The Riva, No. 2

Etching and drypoint

The Riva, No. 2In The Riva, No. 2, Whistler presents a sweeping view of the Riva degli Schiavoni, a waterfront avenue that stretches a half-mile westward, ending near St. Mark’s Square. As with most of Whistler’s Venice etchings, a sense of intimacy or unfamiliarity transforms an otherwise popular tourist locale. Here, Whistler focused on recording anonymous passersby and gondoliers, nondescript buildings and moored ships. Only after careful and close looking can the viewer make out the domes of St. Mark’s in the distance in the upper right corner. Looking out from the first floor of a palazzo, Whistler sketched the scene on his copper plate as he saw it, resulting in a reversed, mirror image when printed and an additional layer of disorientation.

By dint of the etching medium, Whistler had to create the image almost solely using lines. After sketching the image on a treated copper plate, acid was applied to the plate in sections. The longer that acid bit the plate, the deeper the etched lines became. Whistler achieved diversity in his linework by “stopping out” some areas of the plate during the biting process by restricting the amount of time the acid was allowed to rest on the surface. Very faint, delicate lines that were probably stopped out can be seen in the sky and in the water. Alternatively, when Whistler wanted to create a shadow or a darker area, he either drew dense groups of lines or let the acid bite the plate longer. The side of the first building on the left is an example of both. In addition to adding depth and shadow with heavy linework, Whistler often added “tone” to his plates with extra ink during the printing process. An example of toning can be seen in the sky and some of the buildings in the distance where Whistler gently wiped a layer of ink in that area, making it appear much darker in contrast to the expanse of much lighter water in the middle ground and open land in the foreground.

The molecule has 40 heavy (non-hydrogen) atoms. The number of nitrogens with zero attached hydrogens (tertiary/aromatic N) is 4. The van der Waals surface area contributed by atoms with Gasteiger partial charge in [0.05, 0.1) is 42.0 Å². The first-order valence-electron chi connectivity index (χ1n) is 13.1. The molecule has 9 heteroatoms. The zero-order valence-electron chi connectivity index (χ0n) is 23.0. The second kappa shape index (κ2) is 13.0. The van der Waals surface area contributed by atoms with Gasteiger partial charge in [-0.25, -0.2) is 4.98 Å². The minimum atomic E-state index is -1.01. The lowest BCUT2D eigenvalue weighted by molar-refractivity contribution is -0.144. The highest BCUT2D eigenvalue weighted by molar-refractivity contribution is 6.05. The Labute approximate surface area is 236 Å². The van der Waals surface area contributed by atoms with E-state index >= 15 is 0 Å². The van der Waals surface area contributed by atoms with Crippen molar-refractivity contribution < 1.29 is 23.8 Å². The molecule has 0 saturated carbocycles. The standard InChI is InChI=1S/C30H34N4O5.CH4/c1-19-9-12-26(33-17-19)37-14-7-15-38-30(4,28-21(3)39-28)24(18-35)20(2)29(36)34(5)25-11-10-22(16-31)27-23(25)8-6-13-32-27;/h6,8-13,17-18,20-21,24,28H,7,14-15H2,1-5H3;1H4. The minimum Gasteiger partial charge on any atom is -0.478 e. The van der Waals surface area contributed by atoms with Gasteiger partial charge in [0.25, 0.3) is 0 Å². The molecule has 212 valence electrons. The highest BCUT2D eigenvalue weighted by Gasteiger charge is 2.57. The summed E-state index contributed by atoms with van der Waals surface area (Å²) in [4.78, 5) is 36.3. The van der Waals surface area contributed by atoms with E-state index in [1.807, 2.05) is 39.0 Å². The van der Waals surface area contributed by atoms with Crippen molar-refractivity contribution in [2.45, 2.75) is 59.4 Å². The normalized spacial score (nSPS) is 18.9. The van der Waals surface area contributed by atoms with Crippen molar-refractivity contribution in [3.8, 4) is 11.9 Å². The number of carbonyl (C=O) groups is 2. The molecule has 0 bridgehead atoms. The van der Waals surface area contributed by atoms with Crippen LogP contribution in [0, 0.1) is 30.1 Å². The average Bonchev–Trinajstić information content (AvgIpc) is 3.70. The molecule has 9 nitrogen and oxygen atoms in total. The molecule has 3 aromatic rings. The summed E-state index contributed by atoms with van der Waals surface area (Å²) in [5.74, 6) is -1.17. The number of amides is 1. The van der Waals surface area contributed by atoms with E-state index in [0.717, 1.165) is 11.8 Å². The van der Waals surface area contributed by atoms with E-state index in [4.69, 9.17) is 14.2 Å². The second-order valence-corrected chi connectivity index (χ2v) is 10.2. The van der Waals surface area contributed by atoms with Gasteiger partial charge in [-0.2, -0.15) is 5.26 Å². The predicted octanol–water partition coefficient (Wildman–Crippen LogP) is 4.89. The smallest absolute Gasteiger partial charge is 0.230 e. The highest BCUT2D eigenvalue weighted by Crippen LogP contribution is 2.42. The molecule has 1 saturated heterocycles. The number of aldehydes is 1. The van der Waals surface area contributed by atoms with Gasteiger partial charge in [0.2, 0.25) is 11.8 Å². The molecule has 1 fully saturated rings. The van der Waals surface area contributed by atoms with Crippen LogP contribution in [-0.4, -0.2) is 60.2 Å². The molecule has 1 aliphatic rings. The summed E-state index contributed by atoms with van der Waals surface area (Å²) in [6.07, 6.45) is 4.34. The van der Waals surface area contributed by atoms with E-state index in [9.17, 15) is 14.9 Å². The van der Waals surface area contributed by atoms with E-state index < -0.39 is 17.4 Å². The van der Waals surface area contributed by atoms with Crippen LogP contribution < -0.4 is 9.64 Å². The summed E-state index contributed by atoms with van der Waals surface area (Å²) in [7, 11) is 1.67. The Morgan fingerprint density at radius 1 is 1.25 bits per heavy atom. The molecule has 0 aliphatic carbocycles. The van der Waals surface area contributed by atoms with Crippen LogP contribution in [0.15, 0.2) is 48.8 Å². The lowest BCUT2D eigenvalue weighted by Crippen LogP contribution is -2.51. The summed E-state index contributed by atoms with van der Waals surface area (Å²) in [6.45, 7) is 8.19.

Whistler’s lines are often loose and fluid because the medium of etching allows the artist’s hand to move freely, as opposed to engraving, which requires applied force. Most of the meandering figures are a dense collection of organic lines, the buildings imprecise arrangements of near-straight lines. Forms become indistinct where they overlap, especially in the upper right where the masts of ships stand in front of layers of buildings. Other objects blend into one another in the image, such as the two nearly unrecognizable covered gondolas on the right. The lines defining them become jumbled and intermixed with those delineating the edge of the Riva.

Riva, which refers to the name of the avenue depicted, most often means “shore” or “bank” in Italian, with additional translations meaning “edge” or “rim.” Titling the etching The Riva, No. 2 is apt for this view of Riva degli Schiavoni, but it takes on additional significance considering the way Whistler’s linework makes the division between so many objects unclear. In this image, the riva is a literal and figurative liminal space between water and land, where ship masts are indistinguishable from church steeples and gondolas appear to be conjoined with the dock.

The intermingling of water and land, a quality quite unique to Venice, is embodied in the gondolier proudly standing in the piazza in the forefront. Firmly rooted on land, he looks out onto the water where others traverse the waves in their boats, a common form of transportation in the city. Whistler’s fluid lines in this rendering of the Riva degli Schiavoni reveal that the water Venice is built around is as important to the city as the land upon which it is built.

Christina MichelonChristina Michelon is a doctoral student at the University of Minnesota, specializing in American art and material culture. Her dissertation explores the use of prints and printed objects in the nineteenth-century American home and considers a range of items, from fine art prints and scrapbooks to transfer-printed ceramics and board games. Broadly, her work looks at the print medium’s relationship to reproduction and how artists, critics, and consumers both embraced the medium’s inherent multiplicity or pushed against it by emphasizing the uniqueness of individual prints or printed objects. Her research has been supported by the Chipstone Foundation, Winterthur Museum, Garden and Library, and the Attingham Trust.


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